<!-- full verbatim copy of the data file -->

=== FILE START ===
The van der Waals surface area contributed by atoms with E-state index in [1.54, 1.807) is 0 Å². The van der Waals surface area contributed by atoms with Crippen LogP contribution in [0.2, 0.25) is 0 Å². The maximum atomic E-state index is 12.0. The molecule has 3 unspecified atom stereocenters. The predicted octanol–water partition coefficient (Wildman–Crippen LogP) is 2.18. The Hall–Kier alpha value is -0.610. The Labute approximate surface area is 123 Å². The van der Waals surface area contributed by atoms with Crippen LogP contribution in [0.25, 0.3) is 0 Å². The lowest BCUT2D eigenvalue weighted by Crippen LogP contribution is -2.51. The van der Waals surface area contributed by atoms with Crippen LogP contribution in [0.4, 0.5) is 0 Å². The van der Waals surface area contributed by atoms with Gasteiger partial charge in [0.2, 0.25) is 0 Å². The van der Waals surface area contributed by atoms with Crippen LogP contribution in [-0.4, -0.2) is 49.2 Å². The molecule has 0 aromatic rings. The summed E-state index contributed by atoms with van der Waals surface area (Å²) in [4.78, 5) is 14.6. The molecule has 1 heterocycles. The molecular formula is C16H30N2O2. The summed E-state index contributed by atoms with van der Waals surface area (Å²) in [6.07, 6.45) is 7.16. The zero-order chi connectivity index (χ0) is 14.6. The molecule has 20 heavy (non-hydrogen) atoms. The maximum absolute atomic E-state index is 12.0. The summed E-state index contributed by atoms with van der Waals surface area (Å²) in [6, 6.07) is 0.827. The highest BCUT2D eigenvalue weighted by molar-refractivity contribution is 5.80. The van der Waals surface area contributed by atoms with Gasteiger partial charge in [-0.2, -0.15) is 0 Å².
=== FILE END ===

The van der Waals surface area contributed by atoms with E-state index in [1.54, 1.807) is 0 Å². The van der Waals surface area contributed by atoms with Crippen LogP contribution in [0.2, 0.25) is 0 Å². The maximum atomic E-state index is 12.0. The molecule has 3 unspecified atom stereocenters. The predicted octanol–water partition coefficient (Wildman–Crippen LogP) is 2.18. The Hall–Kier alpha value is -0.610. The Labute approximate surface area is 123 Å². The van der Waals surface area contributed by atoms with Crippen LogP contribution in [0.25, 0.3) is 0 Å². The lowest BCUT2D eigenvalue weighted by Crippen LogP contribution is -2.51. The van der Waals surface area contributed by atoms with Crippen LogP contribution in [0.4, 0.5) is 0 Å². The van der Waals surface area contributed by atoms with Gasteiger partial charge in [0.2, 0.25) is 0 Å². The van der Waals surface area contributed by atoms with Crippen LogP contribution in [-0.4, -0.2) is 49.2 Å². The molecule has 0 aromatic rings. The summed E-state index contributed by atoms with van der Waals surface area (Å²) in [4.78, 5) is 14.6. The molecule has 1 heterocycles. The molecular formula is C16H30N2O2. The summed E-state index contributed by atoms with van der Waals surface area (Å²) in [6.07, 6.45) is 7.16. The zero-order chi connectivity index (χ0) is 14.6. The molecule has 20 heavy (non-hydrogen) atoms. The maximum absolute atomic E-state index is 12.0. The summed E-state index contributed by atoms with van der Waals surface area (Å²) in [6, 6.07) is 0.827. The highest BCUT2D eigenvalue weighted by molar-refractivity contribution is 5.80. The van der Waals surface area contributed by atoms with Gasteiger partial charge in [-0.2, -0.15) is 0 Å².